This post originally appeared on Urban Adventures.
In the heart of Zagreb, residents weave in and out of stalls, jostling for position as they pick up a day’s supply of locally grown veggies, freshly baked pastries, meats and cheeses at the historic Dolac Market. As part of Urban Adventures’ brand new Made In Croatia tour, we join the locals and head straight to our first destination to devour cheese.
I’m handed a freshly cut slice of pag cheese (paški sir) and savour every bite of the salty, nutty, earthy flavour. If left alone, I might gobble down the entire wheel of the cheese that’s only produced on the island of Pag on the Dalmatian Coast.
“It tastes like the land,” the woman behind the counter notes as I lick every last morsel from my fingers. The specific one I taste comes from a family operation that’s been producing pag, as well as several cow’s milk varieties, for four generations using traditional methods.
Indeed, Croatia excels at locally produced food that best exemplifies what the French call terroir, or the concept that the land (and sea) impart flavour and characteristics on livestock and food that can’t be reproduced anywhere else.
In the case of pag cheese, it’s the wild herbs that flourish on the otherwise barren land, and the Bura winds blowing salt from the sea onto the rocky pastures, which the native breed of sheep lap up. There are other food and beverages, too, which you can only taste in Croatia thanks to its range of microclimates and historical influences.
“We don’t have just one iconic food. Zagreb features the best cuisines from Central Europe and the Mediterranean,” our guide, Max, explains as we crisscross the city in search of the most authentic flavours.
A meal in Zagreb tastes like an adventure across varied landscapes and multiple empires. It’s not just the earth, but history, too, that’s created today’s sought-after Croatian food. The Venetians, Romans, Austrians, Hungarians and Ottomans all had close ties to the city and those influences are apparent in meals today, from burek (savoury pastry stuffed with cheese or meat) joints to high-end bistros serving up truffle-scented pasta.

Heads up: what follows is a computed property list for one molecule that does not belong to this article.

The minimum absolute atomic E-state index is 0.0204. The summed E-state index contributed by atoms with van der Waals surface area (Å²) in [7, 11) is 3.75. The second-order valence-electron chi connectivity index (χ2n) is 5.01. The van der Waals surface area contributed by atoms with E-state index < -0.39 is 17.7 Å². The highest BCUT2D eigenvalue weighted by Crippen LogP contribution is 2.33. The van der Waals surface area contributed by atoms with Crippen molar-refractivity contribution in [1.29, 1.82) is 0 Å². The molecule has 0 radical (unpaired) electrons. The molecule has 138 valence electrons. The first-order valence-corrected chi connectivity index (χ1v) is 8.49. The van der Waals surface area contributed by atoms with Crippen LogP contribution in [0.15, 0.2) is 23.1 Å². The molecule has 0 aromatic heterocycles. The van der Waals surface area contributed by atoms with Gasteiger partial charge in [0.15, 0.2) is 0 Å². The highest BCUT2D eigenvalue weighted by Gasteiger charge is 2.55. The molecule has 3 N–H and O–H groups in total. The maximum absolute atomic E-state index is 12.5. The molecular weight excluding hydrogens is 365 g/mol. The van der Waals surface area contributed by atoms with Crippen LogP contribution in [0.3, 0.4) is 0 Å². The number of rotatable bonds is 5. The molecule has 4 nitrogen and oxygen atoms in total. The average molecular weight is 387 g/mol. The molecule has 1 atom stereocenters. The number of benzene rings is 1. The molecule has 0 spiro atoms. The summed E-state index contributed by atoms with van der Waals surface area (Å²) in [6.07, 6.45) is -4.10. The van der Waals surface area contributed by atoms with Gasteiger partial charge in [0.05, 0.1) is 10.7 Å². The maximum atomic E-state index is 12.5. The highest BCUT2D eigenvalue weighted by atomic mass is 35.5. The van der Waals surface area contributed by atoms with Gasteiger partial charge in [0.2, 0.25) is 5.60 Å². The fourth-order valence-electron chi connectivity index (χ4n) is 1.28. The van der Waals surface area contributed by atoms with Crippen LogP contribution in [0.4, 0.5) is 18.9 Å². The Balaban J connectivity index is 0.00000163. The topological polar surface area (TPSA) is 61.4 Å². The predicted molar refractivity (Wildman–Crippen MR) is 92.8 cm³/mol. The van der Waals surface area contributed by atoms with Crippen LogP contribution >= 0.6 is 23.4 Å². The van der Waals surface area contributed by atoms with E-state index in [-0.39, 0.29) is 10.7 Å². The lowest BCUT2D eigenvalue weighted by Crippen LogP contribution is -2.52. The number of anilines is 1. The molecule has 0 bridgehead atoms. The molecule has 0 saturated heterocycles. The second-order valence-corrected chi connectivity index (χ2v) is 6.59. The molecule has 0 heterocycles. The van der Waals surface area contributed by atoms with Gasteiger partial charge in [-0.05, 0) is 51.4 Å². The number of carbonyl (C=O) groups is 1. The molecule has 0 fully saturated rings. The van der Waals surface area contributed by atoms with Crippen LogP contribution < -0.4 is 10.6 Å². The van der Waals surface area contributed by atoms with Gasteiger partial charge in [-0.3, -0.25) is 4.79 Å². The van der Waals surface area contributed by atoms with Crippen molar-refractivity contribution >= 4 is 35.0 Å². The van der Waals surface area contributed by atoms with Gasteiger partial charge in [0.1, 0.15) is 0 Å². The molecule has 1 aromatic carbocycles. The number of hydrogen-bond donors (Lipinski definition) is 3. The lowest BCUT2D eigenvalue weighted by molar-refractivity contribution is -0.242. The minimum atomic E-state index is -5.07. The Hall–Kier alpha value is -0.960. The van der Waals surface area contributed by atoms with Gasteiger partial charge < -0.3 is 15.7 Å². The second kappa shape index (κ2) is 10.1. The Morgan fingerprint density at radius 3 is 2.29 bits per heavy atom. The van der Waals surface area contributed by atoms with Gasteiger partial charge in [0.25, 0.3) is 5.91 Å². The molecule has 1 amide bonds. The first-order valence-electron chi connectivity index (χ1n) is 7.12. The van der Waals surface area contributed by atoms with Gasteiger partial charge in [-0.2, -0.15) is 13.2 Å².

In addition to the cheese, which has won dozens of international accolades, including a gold medal at the legendary Global Cheese Awards in Britain, save room to sample the country’s other specialties.
If you’ve never tasted Croatian wine, prepare to be pleasantly surprised. Winemaking in Croatia dates back 2,500 years, and today there are more than 800 wineries and 150 varieties. While Croatia is a haven for wine lovers, you’ll need to visit to get a true taste of the good stuff. That’s because only about 10% is exported. Wine production remains a family business in Croatia, and 85% of vineyards are boutique operations handcrafting limited quantities each year.
Among the most popular across the country is plavac mali, a bold red from southern Dalmatia known for its rich flavours and notes of cherry and blackberry. For a dry white, malvazija can’t be beaten. The grapes, grown in the Istria region, carry a citrus aroma with traces of white pepper and dried grass reminiscent of sauvignon blanc. Pošip is an earthier white produced from grapes grown almost exclusively on the island of Korčula, and holds up to stronger dishes than your average white.
The average gastro-tourist might assume all the world’s best olive oil comes from Italy or Spain, but Croatia has been winning an increasing number of awards for the prized oil made from olives harvested on the Adriatic coast. The fruits, especially those grown in Istria, are largely hand-picked (as opposed to using machine methods). They are pulverised at their peak, resulting in extra-virgin varieties that pack a peppery, citrusy and sometimes nutty flavor. Save the high-end oils for drizzling on salads, cheese and fish.
To taste a Zagreb specialty, arrive at the market early. There are only a few women who continue to bake a traditional style of yeast-raised cornbread, and the loaves sell out before midday. It boasts a crusty exterior and a dense yet soft interior packed with the flavour of fresh corn. One of the kumica (market women) is a feisty septuagenarian who has been selling the labour-intensive bread at Dolac since she was 19.
Sweet treats turned souvenirs
The licitar, a gingerbread biscuit shaped like a heart, has been used as a sign of affection in and around Zagreb for centuries. Traditionally sold at church fairs, men gave the women they admired the confection. A small mirror was affixed to the front, and the gift-giver would tell the recipient, “Look into my heart to see who I love.” Today, the heart is the symbol of the city, and visitors can pick up the customised gift handcrafted by artisans who decorate the souvenir while you shop.
Feature image C/O Urban Adventures.